The Candidate API allows you to retrieve a list of candidates based on keyword search. This search operates in a similar fashion to a manual search done in our interface.
In order to search for a candidate using the API, search keywords will have to be entered in the q parameter.
When you're searching for candidates, SmartRecruiters will treat each keyword as an individual phrase. This is called tokenization or stemming of the search input. In this process, separators between words such as spaces, or punctuation marks, are used to identify individual keywords. The separators are removed from the search, and each keyword is then searched by individually. For example, this query:
will return candidates with profiles that contain "product" or "manager". To avoid tokenization of search input, use double quotes to search for an entire set of words. For example:
will return candidates with profiles that contain the phrase "product manager", but not "product" or "manager" alone. Including your search keywords between double quotes ensures the system will look for the whole text.
Additionally, when performing a keyword search, our system reduces entered keywords to their stem words by removing suffixes. For example, if you search for "build", "builder" or "building", the stem word "build" will be used in the search, and yield appropriate results. This also means the search won't be one hundred percent precise but will have a degree of fuzziness.
When looking for a candidate's email address, the @ symbol is also considered as a separator. If the email is entered as a single search parameter, the system will look for separate search terms located before and after the @. To search for the entire email address, please always include it between double quotes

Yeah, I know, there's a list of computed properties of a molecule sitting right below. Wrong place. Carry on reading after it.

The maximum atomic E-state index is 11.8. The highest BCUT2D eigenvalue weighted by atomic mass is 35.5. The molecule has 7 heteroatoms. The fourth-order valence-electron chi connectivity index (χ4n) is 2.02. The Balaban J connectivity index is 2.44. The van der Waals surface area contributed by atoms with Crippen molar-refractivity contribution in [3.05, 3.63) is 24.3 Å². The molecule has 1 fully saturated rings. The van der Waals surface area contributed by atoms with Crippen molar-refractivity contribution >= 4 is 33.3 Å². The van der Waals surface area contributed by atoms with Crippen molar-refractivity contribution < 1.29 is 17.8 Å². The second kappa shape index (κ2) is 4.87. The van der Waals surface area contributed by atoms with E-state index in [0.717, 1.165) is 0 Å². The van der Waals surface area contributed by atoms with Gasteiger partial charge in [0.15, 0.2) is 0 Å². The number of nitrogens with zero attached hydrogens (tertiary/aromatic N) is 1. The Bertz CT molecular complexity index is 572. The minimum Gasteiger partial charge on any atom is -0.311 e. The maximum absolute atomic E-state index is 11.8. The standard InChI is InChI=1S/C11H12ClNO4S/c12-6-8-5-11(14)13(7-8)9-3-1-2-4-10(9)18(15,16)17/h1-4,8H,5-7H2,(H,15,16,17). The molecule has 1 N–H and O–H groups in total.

Boolean queries for candidates
You can also use Boolean operators when searching for candidates. SmartRecruiters evaluates Boolean queries with the same relevance calculation as any regular keyword search. The operators determine which candidates are included or excluded from the results.
|AND||Find all candidate profiles that have all keywords joined by this operator. Useful for narrowing down your search with additional keywords.|
|OR||Find candidates profiles with one or more keywords joined by this operator. Useful when there are common synonyms for a skill or job title that might appear on a candidate's profile.|
|NOT||Use this operator to exclude all candidates who have an unwanted keyword in their profile.|
Use parentheses ( ) to combine operators and create boolean strings. Enclose multi-word phrases in " " so that SmartRecruiters looks for the whole phrase, not the individual words.
Here's an example of all four in action:
(“Sales” OR “Account Manager”) AND (“CRM” AND “marketing”) NOT (“B2B”)
Always remember to encase your search terms in double-quotes if they are composed of more than one word, but not the logical operators, otherwise, they will be treated as part of a larger search term.
Special character encoding
You can also submit your queries with special characters being percent-encoded. Some characters you may find useful to encode:
This means that queries are valid whether they are submitted with explicit characters, or with percent-encoded characters. For example:
curl -X GET 'https://api.smartrecruiters.com/candidates?q="email@example.com"&limit=10' -H "accept: application/json" -H "X-SmartToken: ..."
curl -X GET 'https://api.smartrecruiters.com/candidates?q=%22john%40mail.com%22&limit=10' -H "accept: application/json" -H "X-SmartToken: ..."
will yield the same results. We usually recommend submitting special characters such as "+" as percent-encoded, to ensure maximum compatibility.
When you search for candidates in SmartRecruiters, we look at a number of different fields and give these fields different weights. Here are all the fields we search on, in order of weight:
- First Name
- Last Name
- Current Position at current company
- Skills - parsed from resume.
- Past Positions at past companies
- Job Applied To
- Attached Resume
Weighting determines the relevance of the results returned by SmartRecruiters. SmartRecruiters determines the relevance by counting the number of instances of the keyword and examining the location (field) of each instance.
For example, a candidate with keyword Marketing in their “Current Position” will be ranked higher compared to a candidate with two instances of "Marketing" in their “Skills”, because Skills have a lower weight than "Current Position."